Kiran Sawhney

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Calculate calories from fat

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Calculate Fat Calories.

• Each gram of fat has 9 calories.

• “Fat Free” claims on labels

Food can be labeled “fat free” and listed as having 0 grams of fat if the actual fat content is less than 0.5 grams. This is how foods can have oil or high-fat ingredients listed in their ingredients yet claim to have only 0 grams of fat.

• Hidden fat

The fat we are most familiar with is the triglyceride. All oils
are triglycerides. However, there are also other forms of fat that
you will see in ingredient lists. They are: lecithin, monoglycerides, and diglycerides. These are fats just like triglycerides and also have 9 calories per gram. Mono and
diglycerides are treated by the body in the same way as regular oil(triglycerides). Lecithin metabolism is somewhat different.

• Determining %CFF (percentage of calories from fat)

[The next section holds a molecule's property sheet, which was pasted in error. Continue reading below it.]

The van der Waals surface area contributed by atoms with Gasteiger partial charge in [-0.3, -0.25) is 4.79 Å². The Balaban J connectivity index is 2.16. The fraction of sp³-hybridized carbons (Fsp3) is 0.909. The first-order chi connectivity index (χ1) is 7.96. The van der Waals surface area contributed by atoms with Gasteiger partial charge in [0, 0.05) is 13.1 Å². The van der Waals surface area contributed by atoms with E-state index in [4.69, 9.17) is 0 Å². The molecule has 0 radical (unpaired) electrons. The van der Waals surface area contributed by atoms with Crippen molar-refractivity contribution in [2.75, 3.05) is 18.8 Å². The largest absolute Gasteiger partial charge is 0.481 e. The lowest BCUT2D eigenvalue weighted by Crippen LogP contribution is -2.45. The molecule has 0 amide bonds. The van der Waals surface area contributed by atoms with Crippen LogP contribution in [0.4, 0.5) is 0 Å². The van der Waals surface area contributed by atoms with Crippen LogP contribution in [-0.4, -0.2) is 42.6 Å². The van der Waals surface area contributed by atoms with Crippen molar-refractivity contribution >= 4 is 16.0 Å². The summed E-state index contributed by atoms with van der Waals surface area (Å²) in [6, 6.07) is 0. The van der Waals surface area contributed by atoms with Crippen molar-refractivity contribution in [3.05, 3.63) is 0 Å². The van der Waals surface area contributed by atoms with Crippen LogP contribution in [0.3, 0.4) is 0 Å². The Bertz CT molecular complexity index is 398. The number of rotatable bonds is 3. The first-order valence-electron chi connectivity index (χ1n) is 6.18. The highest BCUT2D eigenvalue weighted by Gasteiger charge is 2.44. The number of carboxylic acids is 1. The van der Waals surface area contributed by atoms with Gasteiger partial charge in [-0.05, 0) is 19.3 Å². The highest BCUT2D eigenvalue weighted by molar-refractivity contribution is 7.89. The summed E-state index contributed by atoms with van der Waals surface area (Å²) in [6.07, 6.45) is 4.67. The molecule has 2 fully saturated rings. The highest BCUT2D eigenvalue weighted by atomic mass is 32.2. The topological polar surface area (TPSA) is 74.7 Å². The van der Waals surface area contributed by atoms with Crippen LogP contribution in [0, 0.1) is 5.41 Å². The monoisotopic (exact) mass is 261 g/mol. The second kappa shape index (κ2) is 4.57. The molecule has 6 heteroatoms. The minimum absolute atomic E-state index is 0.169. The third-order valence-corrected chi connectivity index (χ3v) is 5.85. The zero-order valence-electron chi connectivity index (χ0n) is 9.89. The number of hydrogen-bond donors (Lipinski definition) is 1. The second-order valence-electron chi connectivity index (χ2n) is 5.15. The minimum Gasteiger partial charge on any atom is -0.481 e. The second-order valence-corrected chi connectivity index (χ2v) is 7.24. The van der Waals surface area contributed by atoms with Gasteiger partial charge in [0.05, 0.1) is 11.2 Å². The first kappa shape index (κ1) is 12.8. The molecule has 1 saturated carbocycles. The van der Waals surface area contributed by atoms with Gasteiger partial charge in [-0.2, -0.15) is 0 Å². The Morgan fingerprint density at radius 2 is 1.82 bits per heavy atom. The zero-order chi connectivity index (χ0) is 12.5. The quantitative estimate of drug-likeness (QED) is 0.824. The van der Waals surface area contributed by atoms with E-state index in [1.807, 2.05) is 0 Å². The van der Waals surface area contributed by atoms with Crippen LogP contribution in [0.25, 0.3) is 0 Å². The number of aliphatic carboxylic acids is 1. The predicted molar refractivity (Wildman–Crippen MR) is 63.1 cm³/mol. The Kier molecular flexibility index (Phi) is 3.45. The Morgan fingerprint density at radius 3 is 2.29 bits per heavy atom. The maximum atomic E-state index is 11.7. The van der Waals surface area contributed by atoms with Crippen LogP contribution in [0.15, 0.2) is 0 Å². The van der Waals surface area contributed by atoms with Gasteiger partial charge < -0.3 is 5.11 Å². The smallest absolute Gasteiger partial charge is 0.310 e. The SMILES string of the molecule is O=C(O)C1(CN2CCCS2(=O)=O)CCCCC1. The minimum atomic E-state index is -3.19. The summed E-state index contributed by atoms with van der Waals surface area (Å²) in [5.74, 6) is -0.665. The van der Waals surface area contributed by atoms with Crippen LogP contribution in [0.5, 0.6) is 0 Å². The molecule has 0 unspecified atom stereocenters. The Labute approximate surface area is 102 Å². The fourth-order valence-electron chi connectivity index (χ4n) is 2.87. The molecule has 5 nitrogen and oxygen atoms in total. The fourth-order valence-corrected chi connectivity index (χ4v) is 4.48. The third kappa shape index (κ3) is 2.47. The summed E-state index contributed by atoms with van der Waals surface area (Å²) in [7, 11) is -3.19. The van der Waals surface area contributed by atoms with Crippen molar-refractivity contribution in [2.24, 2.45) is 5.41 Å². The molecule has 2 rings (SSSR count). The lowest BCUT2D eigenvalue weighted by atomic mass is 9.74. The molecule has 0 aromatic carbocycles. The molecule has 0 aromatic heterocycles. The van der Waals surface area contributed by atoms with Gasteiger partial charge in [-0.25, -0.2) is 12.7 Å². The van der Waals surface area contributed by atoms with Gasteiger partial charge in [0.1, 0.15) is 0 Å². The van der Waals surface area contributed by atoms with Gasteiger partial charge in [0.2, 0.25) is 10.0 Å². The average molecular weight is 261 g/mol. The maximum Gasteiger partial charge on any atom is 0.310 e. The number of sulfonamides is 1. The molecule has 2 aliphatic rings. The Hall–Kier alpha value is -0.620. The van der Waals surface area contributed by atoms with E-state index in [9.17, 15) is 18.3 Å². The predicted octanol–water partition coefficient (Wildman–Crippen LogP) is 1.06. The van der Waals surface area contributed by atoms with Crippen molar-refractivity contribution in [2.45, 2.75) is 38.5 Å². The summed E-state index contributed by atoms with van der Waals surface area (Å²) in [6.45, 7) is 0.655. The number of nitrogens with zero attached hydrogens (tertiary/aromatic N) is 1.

One useful measure of fat is the percentage of calories as fat. To
find this percentage you need to know both the total calories and grams of fat:

%CFF = 100 * (grams of fat X 9) / (total calories)

Example: A pack of Mushroom Soup is labeled as having (per serving) 2g fat and 60 calories.
Thus, the % calories from fat is

100 * (2 * 9) / 60 = 100 * .30 = 30% calories from fat

• % Fat-free on a food label

When % fat is listed on a food label, this is NOT %CFF as
calculated above. Food labels use fat percentage by weight not
calories. For instance, 1% milk is milk with 1% fat by weight. It
has 23%CFF.

In the previous example, the soup is labeled as
“99% Fat Free! (1% fat as served)”. But from our prior
calculations, we showed it has 30%CFF.

• Converting from % fat by weight to %CFF

There is no simple way to convert from a weight percentage to a
calorie percentage. The reason is that the conversion will depend
on how much water, fiber, and other non-caloric ingredients are in
the item. For instance, you could add a drop of oil to a glass of
water. By weight, it would have less than 1% fat, yet 100% of the
calories would be from fat. One can calculate a lower bound on the
%CFF, however. If a product has X% fat by weight, it must be at
least:

%CFF = 900 X / (400 + 5 X)

Keep in mind this is just a lower bound, the true %CFF will probably be much higher. It is better to use the fat formula as shown above.

• Definition of terms used in food labeling

FAT FREE: less than 0.5 grams of fat per serving.
LOW FAT: less than 3 grams of fat per serving.

Hence calculate all your fats with discretion & care.

Written by kiransawhney

June 4, 2008 at 12:06 am